In any event, there's no known blood or urine test that accurately isolates the use of HGH, and MLB has funded a study by a West Coast lab, which has been trying for several years to develop more advanced testing.
Ankiel continued his hot streak on Thursday when he amassed seven RBIs on two homers and a double as the Cardinals buried the Pirates, 16-4, at Busch Stadium. The Cards pulled within a game of the first-place Cubs and Brewers in the National League Central and open a three-game series against the Diamondbacks here on Friday night, where the Ankiel revelations are sure to be a hot topic of conversation.
Ankiel has been a prime reason for the comeback of the defending World Series champions. St. Louis was 6 1/2 games out and seven games under .500 on Aug. 10, the day Ankiel began his comeback. He's hit nine homers in 81 at bats since then.
Ankiel reportedly received the drugs legally -- it is against the law to procure a number of performance-enhancing drugs banned by the U.S. Congress without a prescription. The News said that "Ankiel's prescriptions were signed by Florida physician William Gogan, who provided them through a Palm Beach Gardens clinic called 'The Health and Rejuvenation Center,' or 'THARC.' The drugs were shipped to Ankiel at the clinic's address."
Ankiel has not been charged with any crime, the newspaper said.
Many athletes and bodybuilders use HGH for its regenerative qualities with the hope that it will help them recover from injuries quicker.
Contacted by the News, Ankiel's agent, Scott Boras, said he wasn't aware of the allegations. Walt Jocketty, the Cardinals general manager, told the newspaper: "This is the first I've heard of this. If it's true, obviously it would be very tragic, along with everything else we've had happen to us this year."
The Cardinals, who defeated the Tigers in five games to win the World Series this past October, have been beset by off-field problems and injuries since then.
It began with the DUI arrest this past March of manager Tony La Russa and reached its zenith a month later when reliever Josh Hancock was killed in an automobile accident in which he was also driving under the influence. Along the way, former Cy Young Award winner Chris Carpenter, pitcher Josh Kinney, third baseman Scott Rolen and outfielders Juan Encarnacion and Preston Wilson were all lost to serious injury. Those five players are currently on the 60-day disabled list.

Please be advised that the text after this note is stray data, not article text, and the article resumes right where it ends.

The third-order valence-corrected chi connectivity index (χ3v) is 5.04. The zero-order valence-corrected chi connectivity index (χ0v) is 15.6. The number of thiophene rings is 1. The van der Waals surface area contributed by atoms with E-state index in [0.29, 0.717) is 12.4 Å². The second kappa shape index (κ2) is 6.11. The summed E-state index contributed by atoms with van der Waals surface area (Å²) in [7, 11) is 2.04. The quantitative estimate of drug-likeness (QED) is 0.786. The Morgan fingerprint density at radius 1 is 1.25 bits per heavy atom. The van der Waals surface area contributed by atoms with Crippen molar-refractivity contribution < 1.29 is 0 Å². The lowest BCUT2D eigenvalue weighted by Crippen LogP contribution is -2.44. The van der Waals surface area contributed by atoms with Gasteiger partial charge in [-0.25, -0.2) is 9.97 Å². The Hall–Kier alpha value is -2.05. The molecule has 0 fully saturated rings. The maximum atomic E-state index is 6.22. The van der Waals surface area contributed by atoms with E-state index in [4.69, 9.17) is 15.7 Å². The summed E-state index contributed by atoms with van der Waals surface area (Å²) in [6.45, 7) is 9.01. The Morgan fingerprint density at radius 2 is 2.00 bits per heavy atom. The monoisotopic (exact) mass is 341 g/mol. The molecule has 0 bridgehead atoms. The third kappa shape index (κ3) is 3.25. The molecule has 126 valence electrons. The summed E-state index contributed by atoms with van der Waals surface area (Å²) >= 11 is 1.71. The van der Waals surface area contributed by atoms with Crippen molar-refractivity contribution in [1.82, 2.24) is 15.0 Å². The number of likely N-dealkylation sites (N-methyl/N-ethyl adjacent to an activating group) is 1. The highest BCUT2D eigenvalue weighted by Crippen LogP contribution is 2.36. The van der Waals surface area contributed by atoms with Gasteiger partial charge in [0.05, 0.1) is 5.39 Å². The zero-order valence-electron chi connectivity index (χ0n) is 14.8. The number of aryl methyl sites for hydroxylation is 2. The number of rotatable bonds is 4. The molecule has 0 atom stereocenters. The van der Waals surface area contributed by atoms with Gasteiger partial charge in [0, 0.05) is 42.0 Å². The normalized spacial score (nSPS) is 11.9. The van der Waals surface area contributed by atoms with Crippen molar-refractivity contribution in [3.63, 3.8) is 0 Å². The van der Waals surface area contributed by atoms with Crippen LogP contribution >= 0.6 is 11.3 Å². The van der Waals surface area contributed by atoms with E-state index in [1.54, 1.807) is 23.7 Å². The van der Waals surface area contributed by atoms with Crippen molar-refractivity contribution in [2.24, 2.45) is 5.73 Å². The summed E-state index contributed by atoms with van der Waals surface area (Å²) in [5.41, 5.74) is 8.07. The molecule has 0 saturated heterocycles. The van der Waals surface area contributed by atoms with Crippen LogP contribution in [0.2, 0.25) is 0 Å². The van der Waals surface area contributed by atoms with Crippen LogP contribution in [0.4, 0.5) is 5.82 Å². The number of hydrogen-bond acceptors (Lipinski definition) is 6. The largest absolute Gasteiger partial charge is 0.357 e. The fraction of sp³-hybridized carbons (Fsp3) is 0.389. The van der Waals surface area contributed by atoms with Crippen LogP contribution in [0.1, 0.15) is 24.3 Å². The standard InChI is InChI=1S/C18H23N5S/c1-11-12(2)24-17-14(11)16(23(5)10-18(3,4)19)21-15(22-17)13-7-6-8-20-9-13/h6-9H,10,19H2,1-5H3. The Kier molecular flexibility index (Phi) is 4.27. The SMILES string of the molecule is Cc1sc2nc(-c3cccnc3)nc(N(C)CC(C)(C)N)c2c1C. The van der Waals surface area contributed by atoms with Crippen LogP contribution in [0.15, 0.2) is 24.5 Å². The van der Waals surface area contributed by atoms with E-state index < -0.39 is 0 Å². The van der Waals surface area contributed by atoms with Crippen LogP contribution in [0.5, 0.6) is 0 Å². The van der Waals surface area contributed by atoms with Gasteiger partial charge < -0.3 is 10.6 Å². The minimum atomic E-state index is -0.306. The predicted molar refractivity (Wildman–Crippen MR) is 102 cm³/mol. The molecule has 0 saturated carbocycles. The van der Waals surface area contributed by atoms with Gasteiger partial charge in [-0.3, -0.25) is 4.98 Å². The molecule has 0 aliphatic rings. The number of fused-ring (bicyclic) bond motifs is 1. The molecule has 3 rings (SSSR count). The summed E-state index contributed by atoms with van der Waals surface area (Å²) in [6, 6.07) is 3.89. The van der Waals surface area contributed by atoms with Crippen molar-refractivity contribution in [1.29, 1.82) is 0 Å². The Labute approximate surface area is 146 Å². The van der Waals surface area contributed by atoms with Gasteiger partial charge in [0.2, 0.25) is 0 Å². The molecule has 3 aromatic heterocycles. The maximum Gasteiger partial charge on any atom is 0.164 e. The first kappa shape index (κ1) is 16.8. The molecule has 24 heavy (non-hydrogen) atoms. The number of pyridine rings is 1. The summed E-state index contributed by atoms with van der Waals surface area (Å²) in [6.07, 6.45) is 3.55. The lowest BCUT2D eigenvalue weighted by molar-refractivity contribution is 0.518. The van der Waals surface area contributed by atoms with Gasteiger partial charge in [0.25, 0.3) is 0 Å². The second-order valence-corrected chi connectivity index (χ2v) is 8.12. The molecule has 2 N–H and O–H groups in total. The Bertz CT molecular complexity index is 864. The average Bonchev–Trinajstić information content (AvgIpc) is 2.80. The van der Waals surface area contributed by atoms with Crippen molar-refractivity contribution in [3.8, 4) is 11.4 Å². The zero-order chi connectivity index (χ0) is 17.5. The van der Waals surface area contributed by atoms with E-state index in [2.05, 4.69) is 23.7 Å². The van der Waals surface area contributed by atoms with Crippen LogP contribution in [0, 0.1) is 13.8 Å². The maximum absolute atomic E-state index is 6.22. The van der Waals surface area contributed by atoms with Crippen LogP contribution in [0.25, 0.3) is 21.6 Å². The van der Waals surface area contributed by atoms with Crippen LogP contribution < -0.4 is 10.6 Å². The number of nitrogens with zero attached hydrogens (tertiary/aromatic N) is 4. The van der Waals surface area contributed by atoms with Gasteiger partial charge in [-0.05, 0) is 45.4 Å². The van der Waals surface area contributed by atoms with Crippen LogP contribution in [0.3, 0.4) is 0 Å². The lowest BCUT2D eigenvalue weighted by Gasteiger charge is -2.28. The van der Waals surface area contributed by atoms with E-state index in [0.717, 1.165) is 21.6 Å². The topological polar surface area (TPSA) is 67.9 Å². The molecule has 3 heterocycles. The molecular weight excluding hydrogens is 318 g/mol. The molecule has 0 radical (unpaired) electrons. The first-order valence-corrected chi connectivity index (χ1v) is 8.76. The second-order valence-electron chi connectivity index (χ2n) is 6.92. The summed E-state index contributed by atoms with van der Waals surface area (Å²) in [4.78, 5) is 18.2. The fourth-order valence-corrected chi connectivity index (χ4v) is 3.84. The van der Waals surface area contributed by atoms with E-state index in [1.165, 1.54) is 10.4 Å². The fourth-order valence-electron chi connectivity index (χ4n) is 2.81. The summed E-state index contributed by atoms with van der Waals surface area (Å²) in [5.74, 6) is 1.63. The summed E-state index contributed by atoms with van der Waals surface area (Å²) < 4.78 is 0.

Ankiel would not be the only baseball player ensnared this year in the Albany investigation.
Then-newly-signed Angels center fielder Gary Matthews Jr. was named on Feb. 27 in a newspaper report of an investigation of a drug lab -- Applied Pharmacy Services in Mobile, Ala., -- for selling HGH illegally. Matthews' alleged involvement with the drug dated back to procuring it via the Internet, also during the 2004 season.
Matthews spent more than two weeks investigating his rights in the matter before releasing a written statement at the club's Spring Training base in Tempe, Ariz., saying that he had never taken the drug "during the 2004 season or any other time."
MLB never attempted to discipline Matthews and Angels officials said they were satisfied with the statement. There have been no other revelations about Matthews since then.
The Ankiel allegation again brings to the forefront a major issue that former U.S. Senator George Mitchell and a committee of lawyers has been investigating for the past 18 months at the behest of Commissioner Bud Selig.
Selig charged Mitchell with determining who did what and when during MLB's so-called steroids era and has asked him to produce a report on those findings. While Mitchell has had little help from the players, who have declined to testify and produce medical records, he has said he's in the final phase of generating the report, which could be made available by the end of the year.